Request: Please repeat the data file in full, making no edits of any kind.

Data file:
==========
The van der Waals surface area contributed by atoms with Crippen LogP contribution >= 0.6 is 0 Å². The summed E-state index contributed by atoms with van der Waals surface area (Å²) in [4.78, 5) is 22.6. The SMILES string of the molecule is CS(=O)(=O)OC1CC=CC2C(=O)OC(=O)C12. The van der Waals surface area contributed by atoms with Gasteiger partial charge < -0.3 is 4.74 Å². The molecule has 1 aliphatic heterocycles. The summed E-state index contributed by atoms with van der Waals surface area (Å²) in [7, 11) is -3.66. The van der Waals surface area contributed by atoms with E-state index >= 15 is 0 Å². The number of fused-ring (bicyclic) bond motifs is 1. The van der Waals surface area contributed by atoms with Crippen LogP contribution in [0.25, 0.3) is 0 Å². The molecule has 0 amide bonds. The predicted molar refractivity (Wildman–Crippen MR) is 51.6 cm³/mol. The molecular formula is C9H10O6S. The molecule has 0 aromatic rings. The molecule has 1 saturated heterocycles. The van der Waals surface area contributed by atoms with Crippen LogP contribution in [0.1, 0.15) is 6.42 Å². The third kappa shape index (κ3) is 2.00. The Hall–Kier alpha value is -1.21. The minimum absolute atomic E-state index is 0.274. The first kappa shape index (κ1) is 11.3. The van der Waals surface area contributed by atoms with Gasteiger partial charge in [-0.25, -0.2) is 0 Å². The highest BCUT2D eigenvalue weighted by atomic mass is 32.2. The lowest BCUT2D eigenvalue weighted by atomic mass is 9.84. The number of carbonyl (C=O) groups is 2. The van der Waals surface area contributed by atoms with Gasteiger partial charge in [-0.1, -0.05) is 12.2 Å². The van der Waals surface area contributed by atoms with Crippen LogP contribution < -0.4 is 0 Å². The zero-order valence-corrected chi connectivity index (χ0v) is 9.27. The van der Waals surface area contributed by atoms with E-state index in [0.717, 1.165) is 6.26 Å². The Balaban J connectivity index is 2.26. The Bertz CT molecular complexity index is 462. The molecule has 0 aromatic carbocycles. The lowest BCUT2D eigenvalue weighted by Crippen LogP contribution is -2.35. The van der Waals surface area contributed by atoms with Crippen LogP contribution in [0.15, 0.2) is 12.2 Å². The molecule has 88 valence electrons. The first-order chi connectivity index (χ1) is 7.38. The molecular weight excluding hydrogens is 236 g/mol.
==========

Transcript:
The van der Waals surface area contributed by atoms with Crippen LogP contribution >= 0.6 is 0 Å². The summed E-state index contributed by atoms with van der Waals surface area (Å²) in [4.78, 5) is 22.6. The SMILES string of the molecule is CS(=O)(=O)OC1CC=CC2C(=O)OC(=O)C12. The van der Waals surface area contributed by atoms with Gasteiger partial charge < -0.3 is 4.74 Å². The molecule has 1 aliphatic heterocycles. The summed E-state index contributed by atoms with van der Waals surface area (Å²) in [7, 11) is -3.66. The van der Waals surface area contributed by atoms with E-state index >= 15 is 0 Å². The number of fused-ring (bicyclic) bond motifs is 1. The van der Waals surface area contributed by atoms with Crippen LogP contribution in [0.25, 0.3) is 0 Å². The molecule has 0 amide bonds. The predicted molar refractivity (Wildman–Crippen MR) is 51.6 cm³/mol. The molecular formula is C9H10O6S. The molecule has 0 aromatic rings. The molecule has 1 saturated heterocycles. The van der Waals surface area contributed by atoms with Crippen LogP contribution in [0.1, 0.15) is 6.42 Å². The third kappa shape index (κ3) is 2.00. The Hall–Kier alpha value is -1.21. The minimum absolute atomic E-state index is 0.274. The first kappa shape index (κ1) is 11.3. The van der Waals surface area contributed by atoms with Gasteiger partial charge in [-0.25, -0.2) is 0 Å². The highest BCUT2D eigenvalue weighted by atomic mass is 32.2. The lowest BCUT2D eigenvalue weighted by atomic mass is 9.84. The number of carbonyl (C=O) groups is 2. The van der Waals surface area contributed by atoms with Gasteiger partial charge in [-0.1, -0.05) is 12.2 Å². The van der Waals surface area contributed by atoms with Crippen LogP contribution < -0.4 is 0 Å². The zero-order valence-corrected chi connectivity index (χ0v) is 9.27. The van der Waals surface area contributed by atoms with E-state index in [0.717, 1.165) is 6.26 Å². The Balaban J connectivity index is 2.26. The Bertz CT molecular complexity index is 462. The molecule has 0 aromatic carbocycles. The lowest BCUT2D eigenvalue weighted by Crippen LogP contribution is -2.35. The van der Waals surface area contributed by atoms with Crippen LogP contribution in [0.15, 0.2) is 12.2 Å². The molecule has 88 valence electrons. The first-order chi connectivity index (χ1) is 7.38. The molecular weight excluding hydrogens is 236 g/mol.